However, not all online programs are a bargain. The University of Phoenix, a for-profit online college, costs $55,400 per year for a bachelor of science in business, compared to the aforementioned $14,200 Penn State charges for the same virtual program. In other words, a four-year degree earned online from the University of Phoenix is 290% more than the Penn State equivalent. So the message is obvious when it comes to online degree programs: buyer beware.

But it’s not just the University of Phoenix — students at non-profit colleges are often charged a premium for the convenience of learning online. Some public universities, struggling with declining government support, have begun systematically charging higher tuition and fees for the convenience associated with online learning. In 2012 the Western Cooperative for Educational Telecommunications surveyed 199 colleges and found that early a third of all respondents reported charging a premium for online tuition. The bottom line is that most online degree students can expect to pay 5-10% more for the privilege of a commute-free degree.

The Best Way to Save: Graduate on Time

Delayed graduation has become an epidemic in the United States, and those delays come with exceptionally high costs. In fact, earning a college degree within four years is now the exception rather than the rule. According to this report from Complete College America, an organization formed by governors from around the nation, only 50 out of 580 state universities have four-year graduation rates of 50% or higher.

 

At public two-year colleges, fewer than one-quarter of students graduate on time. The record at private, for-profit colleges, like the University of Phoenix, are considerably worse. Federal data shows that the share of students at for-profit institutions who graduate within six years has plunged from more than 40% in 2002 to well below 30% in 2015.[4]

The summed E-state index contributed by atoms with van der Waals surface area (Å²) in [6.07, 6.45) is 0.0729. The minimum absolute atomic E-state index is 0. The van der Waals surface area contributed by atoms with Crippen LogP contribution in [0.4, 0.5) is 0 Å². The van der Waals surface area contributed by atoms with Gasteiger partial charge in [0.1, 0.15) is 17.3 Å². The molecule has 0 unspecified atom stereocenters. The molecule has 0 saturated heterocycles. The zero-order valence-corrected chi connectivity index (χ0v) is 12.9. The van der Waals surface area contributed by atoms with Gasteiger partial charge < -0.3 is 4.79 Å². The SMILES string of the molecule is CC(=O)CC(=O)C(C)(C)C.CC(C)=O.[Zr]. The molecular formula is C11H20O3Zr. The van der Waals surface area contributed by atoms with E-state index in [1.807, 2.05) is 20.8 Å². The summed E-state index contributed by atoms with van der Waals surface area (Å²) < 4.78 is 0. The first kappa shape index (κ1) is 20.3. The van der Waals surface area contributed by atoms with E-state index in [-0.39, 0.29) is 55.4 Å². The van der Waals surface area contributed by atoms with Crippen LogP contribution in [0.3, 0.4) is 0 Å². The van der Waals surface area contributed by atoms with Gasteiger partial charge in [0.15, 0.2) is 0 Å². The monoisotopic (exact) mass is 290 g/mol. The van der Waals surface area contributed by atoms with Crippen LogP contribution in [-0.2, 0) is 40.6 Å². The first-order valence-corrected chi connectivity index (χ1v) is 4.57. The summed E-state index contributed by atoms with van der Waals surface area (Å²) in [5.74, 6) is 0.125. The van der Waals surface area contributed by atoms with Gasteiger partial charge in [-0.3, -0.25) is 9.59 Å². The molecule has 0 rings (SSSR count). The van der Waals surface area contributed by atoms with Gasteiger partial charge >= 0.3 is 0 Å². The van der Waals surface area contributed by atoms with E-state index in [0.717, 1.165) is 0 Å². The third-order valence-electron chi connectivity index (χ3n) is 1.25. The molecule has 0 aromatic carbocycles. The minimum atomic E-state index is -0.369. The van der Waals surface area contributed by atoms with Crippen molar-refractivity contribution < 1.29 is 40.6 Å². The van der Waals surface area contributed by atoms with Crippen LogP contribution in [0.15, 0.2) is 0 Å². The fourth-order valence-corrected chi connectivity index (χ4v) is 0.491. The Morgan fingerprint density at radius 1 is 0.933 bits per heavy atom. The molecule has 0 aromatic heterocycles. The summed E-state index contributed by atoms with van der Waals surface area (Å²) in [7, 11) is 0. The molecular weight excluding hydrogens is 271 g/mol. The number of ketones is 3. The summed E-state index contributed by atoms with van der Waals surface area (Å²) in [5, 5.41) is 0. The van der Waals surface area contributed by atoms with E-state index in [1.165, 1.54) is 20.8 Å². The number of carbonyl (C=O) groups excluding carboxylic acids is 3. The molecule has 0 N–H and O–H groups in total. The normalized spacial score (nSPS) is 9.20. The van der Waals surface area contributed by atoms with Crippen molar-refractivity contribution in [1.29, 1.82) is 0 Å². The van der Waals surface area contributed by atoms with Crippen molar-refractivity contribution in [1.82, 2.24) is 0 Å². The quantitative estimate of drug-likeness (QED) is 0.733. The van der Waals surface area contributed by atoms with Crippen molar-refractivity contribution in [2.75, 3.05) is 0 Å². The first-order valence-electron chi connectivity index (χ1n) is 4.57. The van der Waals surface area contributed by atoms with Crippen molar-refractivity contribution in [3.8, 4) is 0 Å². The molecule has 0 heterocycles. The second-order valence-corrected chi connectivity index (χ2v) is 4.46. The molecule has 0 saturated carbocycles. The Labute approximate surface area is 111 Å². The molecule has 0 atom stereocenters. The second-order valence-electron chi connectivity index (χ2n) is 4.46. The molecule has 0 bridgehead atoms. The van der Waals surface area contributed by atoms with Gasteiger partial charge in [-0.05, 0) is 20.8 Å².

To be fair, some of this is out of students’ control. Cost-cutting at many public institutions has made it harder for students to get into their required classes, often forcing them to wait an extra semester simply because of scheduling challenges. However, the report also finds that many delays are self-inflicted. Only half of students at four-year colleges take enough credits each semester to graduate on time. Many lose time “wandering the catalog”, taking classes they don’t really need, or switching majors. Students also lose time by switching schools; on average about half of all transfer students lose some of their previous course credits when moving to a new college.

Some Final Thoughts

As expensive as college is, parents and students have big opportunities to think creatively to help dramatically reduce the costs. Some strategies, such as living at home and commuting to school, might have some initial trade-offs, but the long-term financial benefits are significant. But the key is to think ahead and develop a plan that will lead to an on-time graduation, which is the lesser known culprit to increasing debt. Naturally the best way to prepare for any scenario is to start saving today. However, understanding and investigating the range of options early will also help enable a more optimal — and likely much cheaper — four years of college.

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[1] Calculated using the IPEDS database from the U.S. Department of Education.

[2] These are calculated using the same IPEDS database.

[3] Calculated using the IPEDS database from the U.S. Department of Education.

[4] Calculated using the IPEDS database from the U.S. Department of Education.

 

Disclosure

 

Nothing in this blog should be construed as tax advice, a solicitation or offer, or recommendation, to buy or sell any security. Financial advisory services are only provided to investors who become Wealthfront Inc. clients pursuant to a written agreement, which investors are urged to read carefully, that is available at www.wealthfront.com.  For more information please visit www.wealthfront.com or see our Full Disclosure.  While the data Wealthfront uses from third parties is believed to be reliable, Wealthfront does not guarantee the accuracy of the information.